5.15 pm, after a long day and a staff meeting that stretched out like an adolescent’s well chewed piece of gum, I was last on the agenda. I stood and faced a sea of tired faces, took a breath and made my proposal.
We are working hard to give everyone an active voice in shaping what the new school will look and feel like. I think we can do more to develop and expand the language we all have to describe that place. Every student should get a taste of the architectures of London, everyone should have the opportunity to explore as wide a range of buildings, of places across the city as is possible. As a staff are you willing to make London ours? Take a day as a community to go out and look at places, move amongst those places, talk about them. A way to help the school find its voice as the children, as we all, connect our experiences on the day out to what we want our new school to be like inside and out. A day to ask what are the feelings, what is the ethos, what is it we want to take with us? Are you in?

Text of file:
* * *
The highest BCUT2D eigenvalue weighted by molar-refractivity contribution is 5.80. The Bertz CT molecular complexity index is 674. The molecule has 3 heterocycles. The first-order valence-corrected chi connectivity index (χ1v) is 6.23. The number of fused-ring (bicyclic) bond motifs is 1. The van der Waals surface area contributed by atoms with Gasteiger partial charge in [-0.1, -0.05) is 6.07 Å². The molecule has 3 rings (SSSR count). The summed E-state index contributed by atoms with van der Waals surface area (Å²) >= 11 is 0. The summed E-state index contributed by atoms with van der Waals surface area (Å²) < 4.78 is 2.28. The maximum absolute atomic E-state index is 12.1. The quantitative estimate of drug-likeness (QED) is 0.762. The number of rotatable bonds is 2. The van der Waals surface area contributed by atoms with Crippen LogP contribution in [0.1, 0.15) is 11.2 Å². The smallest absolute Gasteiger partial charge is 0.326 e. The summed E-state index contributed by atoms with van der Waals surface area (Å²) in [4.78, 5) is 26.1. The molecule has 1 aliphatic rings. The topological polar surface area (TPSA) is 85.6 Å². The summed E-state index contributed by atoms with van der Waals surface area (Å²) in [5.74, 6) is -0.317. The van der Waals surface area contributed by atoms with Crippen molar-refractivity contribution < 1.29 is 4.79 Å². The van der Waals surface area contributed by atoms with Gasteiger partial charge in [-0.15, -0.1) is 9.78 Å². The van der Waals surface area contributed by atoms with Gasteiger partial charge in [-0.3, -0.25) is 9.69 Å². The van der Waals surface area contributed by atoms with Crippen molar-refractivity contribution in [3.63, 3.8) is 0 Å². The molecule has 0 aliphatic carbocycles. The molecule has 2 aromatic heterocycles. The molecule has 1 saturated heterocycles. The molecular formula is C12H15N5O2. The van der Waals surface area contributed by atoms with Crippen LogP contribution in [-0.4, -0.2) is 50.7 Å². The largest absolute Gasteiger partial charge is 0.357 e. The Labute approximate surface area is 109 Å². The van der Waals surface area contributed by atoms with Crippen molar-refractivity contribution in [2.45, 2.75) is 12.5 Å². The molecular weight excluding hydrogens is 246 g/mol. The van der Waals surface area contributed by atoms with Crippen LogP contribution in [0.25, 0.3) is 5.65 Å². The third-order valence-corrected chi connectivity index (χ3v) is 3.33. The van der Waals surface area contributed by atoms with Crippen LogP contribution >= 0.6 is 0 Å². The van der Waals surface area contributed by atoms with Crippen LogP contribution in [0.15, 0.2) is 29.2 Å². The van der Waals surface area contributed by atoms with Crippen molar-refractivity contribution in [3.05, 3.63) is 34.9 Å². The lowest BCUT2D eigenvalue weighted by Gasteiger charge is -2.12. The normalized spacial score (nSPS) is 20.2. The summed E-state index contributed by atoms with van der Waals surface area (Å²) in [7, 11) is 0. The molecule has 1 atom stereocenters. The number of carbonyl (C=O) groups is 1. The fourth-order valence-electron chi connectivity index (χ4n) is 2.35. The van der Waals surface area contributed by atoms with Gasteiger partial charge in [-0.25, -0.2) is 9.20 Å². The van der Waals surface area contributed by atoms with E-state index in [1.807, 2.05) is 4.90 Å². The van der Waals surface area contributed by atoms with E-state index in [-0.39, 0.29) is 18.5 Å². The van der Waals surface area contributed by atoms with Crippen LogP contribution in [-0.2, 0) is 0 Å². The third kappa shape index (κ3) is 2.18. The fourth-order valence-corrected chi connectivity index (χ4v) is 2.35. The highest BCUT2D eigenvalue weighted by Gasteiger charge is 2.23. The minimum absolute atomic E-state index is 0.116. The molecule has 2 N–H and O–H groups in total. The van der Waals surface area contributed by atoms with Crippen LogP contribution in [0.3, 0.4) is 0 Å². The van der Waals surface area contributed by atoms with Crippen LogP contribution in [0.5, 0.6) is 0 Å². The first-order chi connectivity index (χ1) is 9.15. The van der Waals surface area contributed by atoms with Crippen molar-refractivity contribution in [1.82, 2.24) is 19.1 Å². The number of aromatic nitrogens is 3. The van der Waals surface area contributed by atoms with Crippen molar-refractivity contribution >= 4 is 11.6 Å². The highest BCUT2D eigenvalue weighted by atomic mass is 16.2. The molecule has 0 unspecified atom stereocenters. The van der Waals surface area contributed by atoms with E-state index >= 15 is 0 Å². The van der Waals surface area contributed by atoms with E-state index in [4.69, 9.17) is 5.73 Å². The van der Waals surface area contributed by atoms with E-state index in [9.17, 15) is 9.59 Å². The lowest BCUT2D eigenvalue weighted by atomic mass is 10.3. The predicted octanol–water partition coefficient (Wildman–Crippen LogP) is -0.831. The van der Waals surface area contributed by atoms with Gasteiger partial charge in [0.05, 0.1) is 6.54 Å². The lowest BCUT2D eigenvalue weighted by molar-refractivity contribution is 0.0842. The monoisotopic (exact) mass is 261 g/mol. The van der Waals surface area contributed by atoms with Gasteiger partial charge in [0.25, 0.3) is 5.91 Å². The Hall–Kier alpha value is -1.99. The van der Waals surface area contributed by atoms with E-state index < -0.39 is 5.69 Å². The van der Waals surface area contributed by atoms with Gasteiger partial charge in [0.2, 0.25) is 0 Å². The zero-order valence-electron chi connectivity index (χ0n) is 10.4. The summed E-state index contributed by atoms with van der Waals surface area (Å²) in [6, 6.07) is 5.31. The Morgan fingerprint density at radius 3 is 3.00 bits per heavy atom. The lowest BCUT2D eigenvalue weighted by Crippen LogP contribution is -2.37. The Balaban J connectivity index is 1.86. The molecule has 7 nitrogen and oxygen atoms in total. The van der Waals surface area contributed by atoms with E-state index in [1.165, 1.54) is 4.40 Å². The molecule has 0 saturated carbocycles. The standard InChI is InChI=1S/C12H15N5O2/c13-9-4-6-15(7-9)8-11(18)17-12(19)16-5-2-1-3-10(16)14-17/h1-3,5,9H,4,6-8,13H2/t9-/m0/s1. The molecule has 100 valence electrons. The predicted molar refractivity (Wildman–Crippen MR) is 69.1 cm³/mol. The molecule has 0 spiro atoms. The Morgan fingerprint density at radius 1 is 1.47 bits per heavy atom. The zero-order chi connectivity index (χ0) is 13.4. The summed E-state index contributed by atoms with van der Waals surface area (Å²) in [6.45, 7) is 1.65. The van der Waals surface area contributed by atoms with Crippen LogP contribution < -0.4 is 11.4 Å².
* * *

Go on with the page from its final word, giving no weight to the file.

Putting down my scrappy notes I look around that grey, concrete breeze block hall to see hands going up everywhere – every hand. And thus, the Big Day Out was created. And that was the Tallis ethos right there – a willingness to do something a bit off plan, a desire to give every opportunity possible to the school community, willing volunteers to the mere outline of a plan, risk takers, hard-workers.
Over the next few months staff decided on which place of significance, of connection they and their group of children would explore. Some planned to go as far as the Wetlands in West London some as close by as the Laban Centre in Deptford. Every member of staff, every student – out for the whole day.
In my office I and a small team worked at the end of a teaching day, collating, tabulating and budgeting as each member of staff planned their day, booked their travel, collected in permission slips and all the rest of the tedious but necessary elements of a school trip. This trip – en masse, 700 students, leaving the building for the whole day.
A buzz, a sea of blue sweatshirts, rucksacks, bags and hats, walking shoes or not. And so we all set off – walking to train stations, clambering onto coaches, driving away in the school mini-buses.
This film 'Tallis Space' is about the conversations we had when we were planning the new school building.
The Big Day Out section begins at 17:50